Validating the ASA xGoals Model / by Matthias Kullowatz

By Matthias Kullowatz (@mattyanselmo)

It was more than two years ago that we built the current model for determining the expected goals of each shot, so let’s go back and see how it’s doing. For those interested, I've included some R code for fitting our generalized linear model (GLM), as well as a gradient-boosted tree model (GBM) for comparison. I selected the training dataset to be shots from 2011 - 2014, and the validation dataset to be shots from 2015 and 2016. Actual and predicted goals per shot are shown across each variable of the model. Here's the punchline: our model is doing pretty well.

First, I fit the original model as seen on the ASA website. This is a logistic generalized linear model, which is designed to predict the probability of binary outcomes like shots (goal vs. not goal). Coefficients will differ somewhat from what we posted long ago, as this is a different training dataset.

EstimateStd. Errorz valuePr(>|z|)
(Intercept)3.3040.17219.1780
I(log(Distance))-2.2570.047-47.9470
Available0.0670.0193.5340
I((Available - mean(Available))^2)-0.0260.007-3.7210
I(Body.Part == “Head”)TRUE-0.6660.068-9.8220
Pattern.of.PlayFastbreak1.3170.12310.6680
Pattern.of.PlayFree kick1.0570.1377.6960
Pattern.of.PlayPenalty3.3680.14722.9530
Pattern.of.PlayRegular0.5970.0659.2420
Pattern.of.PlaySet piece0.4210.0934.5190
Through0.9180.07512.1940
Cross-0.3020.062-4.860

Next, I fit the GBM, a tree-based model that isn’t constrained by a linear formula. The parameters include number of decision trees (n.trees), the number of splits on each tree (interaction.depth), the minimum number of observations per final branch (n.minobsinnode), and the learning rate (shrinkage). I used the caret package to tune these four parameters. The most important variables in improving the fit of this model were distance and pattern of play, which makes sense especially when you remember that pattern of play includes penalty kicks.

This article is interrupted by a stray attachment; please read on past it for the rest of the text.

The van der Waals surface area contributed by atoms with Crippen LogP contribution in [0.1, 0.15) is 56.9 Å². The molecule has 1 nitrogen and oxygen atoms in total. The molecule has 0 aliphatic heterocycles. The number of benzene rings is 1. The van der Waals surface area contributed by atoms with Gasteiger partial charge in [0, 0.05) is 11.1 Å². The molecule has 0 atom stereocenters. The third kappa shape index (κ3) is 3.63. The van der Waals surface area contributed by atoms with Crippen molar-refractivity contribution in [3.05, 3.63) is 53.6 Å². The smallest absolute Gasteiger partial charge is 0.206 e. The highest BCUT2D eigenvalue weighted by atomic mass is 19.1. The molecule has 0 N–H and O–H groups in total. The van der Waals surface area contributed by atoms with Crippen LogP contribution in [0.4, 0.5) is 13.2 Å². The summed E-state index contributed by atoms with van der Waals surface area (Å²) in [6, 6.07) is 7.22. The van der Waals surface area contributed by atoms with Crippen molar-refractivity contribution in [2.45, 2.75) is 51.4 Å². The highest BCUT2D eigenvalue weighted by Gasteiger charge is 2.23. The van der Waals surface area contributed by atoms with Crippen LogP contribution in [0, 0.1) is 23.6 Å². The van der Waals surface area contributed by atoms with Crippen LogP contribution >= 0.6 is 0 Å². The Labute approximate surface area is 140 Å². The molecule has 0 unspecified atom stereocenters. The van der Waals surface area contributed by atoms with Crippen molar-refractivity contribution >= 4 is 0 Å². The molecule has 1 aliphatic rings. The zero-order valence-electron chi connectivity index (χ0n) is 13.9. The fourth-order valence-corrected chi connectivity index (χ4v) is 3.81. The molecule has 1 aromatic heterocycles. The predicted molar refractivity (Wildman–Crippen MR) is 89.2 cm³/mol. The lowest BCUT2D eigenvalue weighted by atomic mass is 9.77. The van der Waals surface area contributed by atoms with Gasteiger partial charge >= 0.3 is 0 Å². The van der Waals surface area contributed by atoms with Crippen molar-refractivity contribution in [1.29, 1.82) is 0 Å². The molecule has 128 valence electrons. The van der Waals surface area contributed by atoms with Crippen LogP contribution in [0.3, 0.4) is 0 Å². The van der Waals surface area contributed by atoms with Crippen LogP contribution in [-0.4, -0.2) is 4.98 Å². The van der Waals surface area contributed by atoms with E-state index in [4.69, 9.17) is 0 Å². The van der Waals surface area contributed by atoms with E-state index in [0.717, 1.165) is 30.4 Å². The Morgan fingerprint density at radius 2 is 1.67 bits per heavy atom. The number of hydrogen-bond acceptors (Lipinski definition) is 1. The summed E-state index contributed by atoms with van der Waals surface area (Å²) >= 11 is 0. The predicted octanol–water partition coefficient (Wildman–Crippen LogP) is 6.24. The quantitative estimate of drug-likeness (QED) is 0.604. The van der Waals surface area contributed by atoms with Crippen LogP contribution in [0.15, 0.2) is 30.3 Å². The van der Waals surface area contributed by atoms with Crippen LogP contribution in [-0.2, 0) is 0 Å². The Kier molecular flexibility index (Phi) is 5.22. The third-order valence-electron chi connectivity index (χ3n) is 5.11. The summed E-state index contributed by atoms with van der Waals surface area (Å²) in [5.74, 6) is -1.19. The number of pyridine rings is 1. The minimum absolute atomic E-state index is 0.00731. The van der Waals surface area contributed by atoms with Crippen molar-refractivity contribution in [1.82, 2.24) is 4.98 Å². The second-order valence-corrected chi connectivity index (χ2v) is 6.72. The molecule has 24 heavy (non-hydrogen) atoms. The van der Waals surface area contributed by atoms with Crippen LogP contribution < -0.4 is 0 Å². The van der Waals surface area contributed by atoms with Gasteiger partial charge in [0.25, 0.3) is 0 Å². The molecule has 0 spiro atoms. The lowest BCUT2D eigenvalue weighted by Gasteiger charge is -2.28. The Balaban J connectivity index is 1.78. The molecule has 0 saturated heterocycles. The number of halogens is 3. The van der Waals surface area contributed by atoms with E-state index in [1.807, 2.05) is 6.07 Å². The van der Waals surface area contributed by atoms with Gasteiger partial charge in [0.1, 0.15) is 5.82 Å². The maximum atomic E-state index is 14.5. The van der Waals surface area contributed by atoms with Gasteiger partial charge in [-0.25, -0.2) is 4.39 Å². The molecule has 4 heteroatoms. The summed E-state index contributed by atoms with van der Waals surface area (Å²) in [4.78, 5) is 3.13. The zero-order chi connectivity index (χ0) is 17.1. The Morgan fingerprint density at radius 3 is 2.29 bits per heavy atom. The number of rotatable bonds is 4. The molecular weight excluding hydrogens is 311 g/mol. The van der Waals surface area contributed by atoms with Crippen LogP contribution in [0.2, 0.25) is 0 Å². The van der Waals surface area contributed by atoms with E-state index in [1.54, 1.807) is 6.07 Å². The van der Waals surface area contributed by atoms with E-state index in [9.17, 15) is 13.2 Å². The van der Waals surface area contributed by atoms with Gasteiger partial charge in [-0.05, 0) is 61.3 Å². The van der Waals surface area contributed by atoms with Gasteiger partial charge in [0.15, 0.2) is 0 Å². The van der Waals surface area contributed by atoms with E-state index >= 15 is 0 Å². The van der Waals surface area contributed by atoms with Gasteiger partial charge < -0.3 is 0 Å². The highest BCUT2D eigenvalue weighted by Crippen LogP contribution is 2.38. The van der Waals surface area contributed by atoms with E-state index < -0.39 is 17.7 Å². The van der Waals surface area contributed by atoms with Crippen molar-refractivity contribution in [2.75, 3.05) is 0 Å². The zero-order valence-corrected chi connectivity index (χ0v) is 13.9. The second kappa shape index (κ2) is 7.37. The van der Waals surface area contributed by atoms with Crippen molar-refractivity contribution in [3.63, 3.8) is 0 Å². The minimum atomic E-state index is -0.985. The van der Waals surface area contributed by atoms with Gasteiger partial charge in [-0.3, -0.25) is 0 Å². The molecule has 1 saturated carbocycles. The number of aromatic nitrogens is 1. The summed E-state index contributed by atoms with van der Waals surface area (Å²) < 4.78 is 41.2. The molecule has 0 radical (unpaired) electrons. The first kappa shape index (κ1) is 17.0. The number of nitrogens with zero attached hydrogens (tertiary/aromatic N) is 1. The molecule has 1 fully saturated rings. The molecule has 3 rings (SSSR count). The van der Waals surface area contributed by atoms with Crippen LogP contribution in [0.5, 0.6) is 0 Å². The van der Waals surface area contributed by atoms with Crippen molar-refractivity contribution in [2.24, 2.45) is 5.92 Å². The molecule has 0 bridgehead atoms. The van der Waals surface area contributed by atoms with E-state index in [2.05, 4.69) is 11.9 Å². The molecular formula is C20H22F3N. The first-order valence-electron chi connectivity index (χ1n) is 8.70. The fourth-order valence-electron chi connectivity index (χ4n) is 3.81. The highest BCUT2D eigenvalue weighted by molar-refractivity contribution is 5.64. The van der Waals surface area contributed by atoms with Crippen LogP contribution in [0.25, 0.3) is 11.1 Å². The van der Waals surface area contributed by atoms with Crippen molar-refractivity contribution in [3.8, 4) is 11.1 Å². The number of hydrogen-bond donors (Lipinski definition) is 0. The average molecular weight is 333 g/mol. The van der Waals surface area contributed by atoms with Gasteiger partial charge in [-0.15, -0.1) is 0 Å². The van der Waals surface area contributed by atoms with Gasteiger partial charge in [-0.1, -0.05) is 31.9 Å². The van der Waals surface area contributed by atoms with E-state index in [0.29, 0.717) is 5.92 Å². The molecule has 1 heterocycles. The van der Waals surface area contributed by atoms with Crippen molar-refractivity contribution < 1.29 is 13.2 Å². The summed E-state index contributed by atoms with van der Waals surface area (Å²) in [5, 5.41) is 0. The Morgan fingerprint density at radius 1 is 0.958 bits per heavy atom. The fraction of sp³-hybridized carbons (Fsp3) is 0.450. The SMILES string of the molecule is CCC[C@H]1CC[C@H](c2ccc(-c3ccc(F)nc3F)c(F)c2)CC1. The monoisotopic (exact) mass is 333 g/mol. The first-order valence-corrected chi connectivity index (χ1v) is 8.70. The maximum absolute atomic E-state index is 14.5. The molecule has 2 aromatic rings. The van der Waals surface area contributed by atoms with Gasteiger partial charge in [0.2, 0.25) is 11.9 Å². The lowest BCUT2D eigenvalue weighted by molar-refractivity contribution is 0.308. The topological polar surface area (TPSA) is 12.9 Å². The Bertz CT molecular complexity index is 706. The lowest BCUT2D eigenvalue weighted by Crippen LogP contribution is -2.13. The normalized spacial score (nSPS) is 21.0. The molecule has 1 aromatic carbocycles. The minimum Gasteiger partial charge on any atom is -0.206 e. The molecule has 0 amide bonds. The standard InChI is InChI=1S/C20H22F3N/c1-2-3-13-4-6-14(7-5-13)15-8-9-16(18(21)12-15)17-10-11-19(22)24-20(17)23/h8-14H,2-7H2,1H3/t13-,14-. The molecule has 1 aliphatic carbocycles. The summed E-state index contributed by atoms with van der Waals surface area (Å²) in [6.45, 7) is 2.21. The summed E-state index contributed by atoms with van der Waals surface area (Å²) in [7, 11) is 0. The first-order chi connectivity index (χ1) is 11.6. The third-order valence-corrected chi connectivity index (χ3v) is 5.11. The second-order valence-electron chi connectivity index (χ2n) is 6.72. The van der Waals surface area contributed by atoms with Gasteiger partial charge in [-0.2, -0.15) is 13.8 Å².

Here I predicted the scoring rate, or expected goals, for each shot in the entire dataset, including training and validation. I appended those columns of predictions from each model onto the original shots dataset.

Validation

In this section, I produced validation plots for each variable in the model. I show the actual goal scoring rates with a solid blue line and the predicted goal scoring rates (xGoals) with a dashed green line, with labels on the right y-axis. In the background, the grey bars show the sample size (number of shots) in each bucket, labeled on the left y-axis. The results of both the original ASA model and the GBM are shown.

Conclusion

The ASA model fit to 2011 - 2014 data predicts “future” goal scoring rates pretty well. That is, the dashed lines stay close to the solid lines across most buckets of each variable, and only diverge noticeably where there are very few shots taken. Additionally, the linear model appears to keep pace with the GBM based on the graphs, which is somewhat surprising given that GBM’s are known for their ability to handle non-linear relationships and complex interactions naturally. More objectively, the holdout-sample log-likelihood error is only slightly greater for the linear model (4620.1) than it is for the GBM (4614.2). In this case, it seems that the linear patterns in the log-odds of goal scoring held pretty well, and our sneaky non-linear adjustments–like logged distance and quadratic goal mouth available–helped the linear model to match the fancy pants model.

*I can't share code for the validation plots because I wrote that function for my company, but basically they are line graphs laid over bar plots, with some trickery to line up the axes. I got a lot of help from StackExchange in making those functions.